1.18% on assets of $137 million.

Comments

In conjunction with our August 2020 story on the partnership between the Queens Road Funds and FPA, under which the long-closed, $200 million FPA Capital (FPPTX) fund will eventually merge into Queens Road Small Cap Value, we wanted to share a quick profile of the fund.

Queens Road Small Cap Value shares an investment discipline with its larger-cap sibling, Queens Road Value. The strategies for both funds are easily explained, sensible and repeatable: buy a reasonable number of well-run companies (signaled by their strong balance sheets and management teams) when their stocks are substantially discounted (using free cash flow and book value growth models.). Then hold them until something substantially changes, which leads to a relatively long, relatively tax-efficient holding period.

Because the manager’s view of “value” is less mechanical than many of his peers’, he tends to own some stocks that are somewhat “growthier” than average. As a result, the two major rating services – Morningstar and Lipper – classify the fund somewhat differently. Morningstar places it in the “small value” peer group, while Lipper assigns it to “small core.”

Since Mr. Scruggs targets outperformance over the full market cycle rather than trying to “win” every quarter or every year, we used the screener at MFO Premium to measure the fund’s long-term performance against both small-value and small-core peers.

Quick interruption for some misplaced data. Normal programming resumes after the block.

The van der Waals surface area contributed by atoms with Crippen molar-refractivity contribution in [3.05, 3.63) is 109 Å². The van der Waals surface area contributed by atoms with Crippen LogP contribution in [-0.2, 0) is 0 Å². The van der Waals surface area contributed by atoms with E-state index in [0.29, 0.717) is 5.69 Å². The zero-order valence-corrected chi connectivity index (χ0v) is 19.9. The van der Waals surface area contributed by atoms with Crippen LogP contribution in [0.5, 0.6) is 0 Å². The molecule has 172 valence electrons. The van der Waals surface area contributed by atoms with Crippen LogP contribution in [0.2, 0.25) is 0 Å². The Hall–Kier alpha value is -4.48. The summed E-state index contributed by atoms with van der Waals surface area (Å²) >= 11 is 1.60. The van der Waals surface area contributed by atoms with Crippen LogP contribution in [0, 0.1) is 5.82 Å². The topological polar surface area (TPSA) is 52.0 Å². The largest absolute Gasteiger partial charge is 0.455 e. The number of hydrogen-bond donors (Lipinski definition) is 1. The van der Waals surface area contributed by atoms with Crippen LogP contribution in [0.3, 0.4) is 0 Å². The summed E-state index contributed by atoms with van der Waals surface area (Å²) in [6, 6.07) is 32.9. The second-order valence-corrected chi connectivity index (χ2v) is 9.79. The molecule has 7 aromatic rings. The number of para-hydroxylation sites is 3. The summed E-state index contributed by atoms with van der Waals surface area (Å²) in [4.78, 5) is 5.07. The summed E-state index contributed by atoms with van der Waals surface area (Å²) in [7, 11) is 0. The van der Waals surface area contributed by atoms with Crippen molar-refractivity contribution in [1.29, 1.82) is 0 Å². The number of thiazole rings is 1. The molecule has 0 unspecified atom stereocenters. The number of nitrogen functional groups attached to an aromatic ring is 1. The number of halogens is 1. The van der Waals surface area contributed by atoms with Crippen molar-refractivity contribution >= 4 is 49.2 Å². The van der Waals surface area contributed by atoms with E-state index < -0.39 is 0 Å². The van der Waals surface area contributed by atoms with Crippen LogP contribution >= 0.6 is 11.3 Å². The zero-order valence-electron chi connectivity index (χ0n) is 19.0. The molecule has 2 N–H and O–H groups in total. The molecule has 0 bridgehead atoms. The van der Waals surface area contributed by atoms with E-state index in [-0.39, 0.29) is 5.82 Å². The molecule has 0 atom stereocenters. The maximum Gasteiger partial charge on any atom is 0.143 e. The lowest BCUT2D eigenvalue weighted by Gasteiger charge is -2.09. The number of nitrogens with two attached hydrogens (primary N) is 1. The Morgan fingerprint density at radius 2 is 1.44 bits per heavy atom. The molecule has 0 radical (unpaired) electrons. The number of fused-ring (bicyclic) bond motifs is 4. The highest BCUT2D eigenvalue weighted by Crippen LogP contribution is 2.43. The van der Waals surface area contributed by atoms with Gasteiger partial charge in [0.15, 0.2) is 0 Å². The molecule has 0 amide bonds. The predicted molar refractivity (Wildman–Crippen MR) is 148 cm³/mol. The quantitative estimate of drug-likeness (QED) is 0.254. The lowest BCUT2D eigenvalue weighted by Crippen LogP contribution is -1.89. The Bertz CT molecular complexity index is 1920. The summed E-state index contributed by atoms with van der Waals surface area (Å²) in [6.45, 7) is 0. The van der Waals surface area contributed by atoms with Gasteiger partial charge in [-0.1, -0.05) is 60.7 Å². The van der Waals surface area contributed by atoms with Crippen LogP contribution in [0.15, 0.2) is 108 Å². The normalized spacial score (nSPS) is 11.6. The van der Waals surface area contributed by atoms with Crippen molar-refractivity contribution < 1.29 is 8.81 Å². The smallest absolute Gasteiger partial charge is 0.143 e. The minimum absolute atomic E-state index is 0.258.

By every measure, across time and against both peer groups, Queens Road Small Cap Value produced competitive returns with virtually unparalleled downside protection.

QRSVX performance over a full market cycle, 10/2007 – 12/2019

  Small-cap value peers Small-cap core peers
Annual returns 6.7%, beats by 0.5% 6.7%, trails by 0.4%
# peer funds / ETFs 71 249
Sharpe ratio #3 #42
Maximum drawdown #4 #10
Ulcer Index #2 #5
Standard deviation #1 #4
Downside dev #1 #4
Down market dev #2 #4
Bear market dev #2 #5

Data from Lipper Global Data Feed, calculations from MFO Premium, as of 6/30/2020

How do you read that table?

Annual returns measure the fund’s gains, which is a bit above the average small value fund’s and a bit below the average small-core fund’s.

Sharpe ratio weighs the gains against the risks investors were exposed to. They rank in the small value elite and the top tier (top 18%) of the growthier small-core group.

All of the other metrics are different ways of measuring the risks that investors were exposed to: largest decline, day-to-day volatility, downside or “bad” volatility, volatility in months when the market fell even a little, volatility in months when the market fell more than 3% and amount of the S&P 500’s losses that the fund “captured.” In each case, against both groups, QRSVX is among the elite performers.

What explains the steady outperformance?

In looking at Mr. Scrugg’s other funds, we suggested that three factors might plausibly explain it.